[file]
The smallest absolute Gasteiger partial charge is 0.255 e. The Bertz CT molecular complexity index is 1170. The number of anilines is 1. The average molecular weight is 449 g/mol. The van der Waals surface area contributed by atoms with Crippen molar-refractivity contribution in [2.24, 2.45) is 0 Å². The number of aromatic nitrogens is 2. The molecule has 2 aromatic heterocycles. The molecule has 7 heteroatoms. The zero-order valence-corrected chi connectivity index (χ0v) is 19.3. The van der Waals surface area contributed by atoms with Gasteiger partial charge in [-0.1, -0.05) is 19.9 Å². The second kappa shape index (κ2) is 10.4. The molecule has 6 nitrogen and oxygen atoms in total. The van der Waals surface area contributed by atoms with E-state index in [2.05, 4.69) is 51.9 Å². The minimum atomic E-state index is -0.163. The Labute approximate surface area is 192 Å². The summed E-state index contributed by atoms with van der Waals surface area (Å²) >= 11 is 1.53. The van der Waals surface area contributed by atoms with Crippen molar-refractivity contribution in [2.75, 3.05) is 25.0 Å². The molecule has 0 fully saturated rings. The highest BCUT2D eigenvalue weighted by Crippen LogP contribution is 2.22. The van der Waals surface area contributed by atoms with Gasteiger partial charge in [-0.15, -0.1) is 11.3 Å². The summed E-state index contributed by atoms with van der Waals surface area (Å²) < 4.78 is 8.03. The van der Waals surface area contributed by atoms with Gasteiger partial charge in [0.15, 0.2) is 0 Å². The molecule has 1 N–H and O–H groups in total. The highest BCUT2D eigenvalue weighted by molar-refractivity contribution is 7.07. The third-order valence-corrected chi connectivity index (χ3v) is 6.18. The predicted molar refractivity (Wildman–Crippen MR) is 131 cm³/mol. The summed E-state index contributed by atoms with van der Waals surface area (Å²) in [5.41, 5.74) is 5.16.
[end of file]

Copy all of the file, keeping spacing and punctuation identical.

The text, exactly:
The smallest absolute Gasteiger partial charge is 0.255 e. The Bertz CT molecular complexity index is 1170. The number of anilines is 1. The average molecular weight is 449 g/mol. The van der Waals surface area contributed by atoms with Crippen molar-refractivity contribution in [2.24, 2.45) is 0 Å². The number of aromatic nitrogens is 2. The molecule has 2 aromatic heterocycles. The molecule has 7 heteroatoms. The zero-order valence-corrected chi connectivity index (χ0v) is 19.3. The van der Waals surface area contributed by atoms with Gasteiger partial charge in [-0.1, -0.05) is 19.9 Å². The second kappa shape index (κ2) is 10.4. The molecule has 6 nitrogen and oxygen atoms in total. The van der Waals surface area contributed by atoms with E-state index in [2.05, 4.69) is 51.9 Å². The minimum atomic E-state index is -0.163. The Labute approximate surface area is 192 Å². The summed E-state index contributed by atoms with van der Waals surface area (Å²) >= 11 is 1.53. The van der Waals surface area contributed by atoms with Crippen molar-refractivity contribution in [2.75, 3.05) is 25.0 Å². The molecule has 0 fully saturated rings. The highest BCUT2D eigenvalue weighted by Crippen LogP contribution is 2.22. The van der Waals surface area contributed by atoms with Gasteiger partial charge in [-0.15, -0.1) is 11.3 Å². The summed E-state index contributed by atoms with van der Waals surface area (Å²) < 4.78 is 8.03. The van der Waals surface area contributed by atoms with Gasteiger partial charge in [0.15, 0.2) is 0 Å². The molecule has 1 N–H and O–H groups in total. The highest BCUT2D eigenvalue weighted by molar-refractivity contribution is 7.07. The third-order valence-corrected chi connectivity index (χ3v) is 6.18. The predicted molar refractivity (Wildman–Crippen MR) is 131 cm³/mol. The summed E-state index contributed by atoms with van der Waals surface area (Å²) in [5.41, 5.74) is 5.16.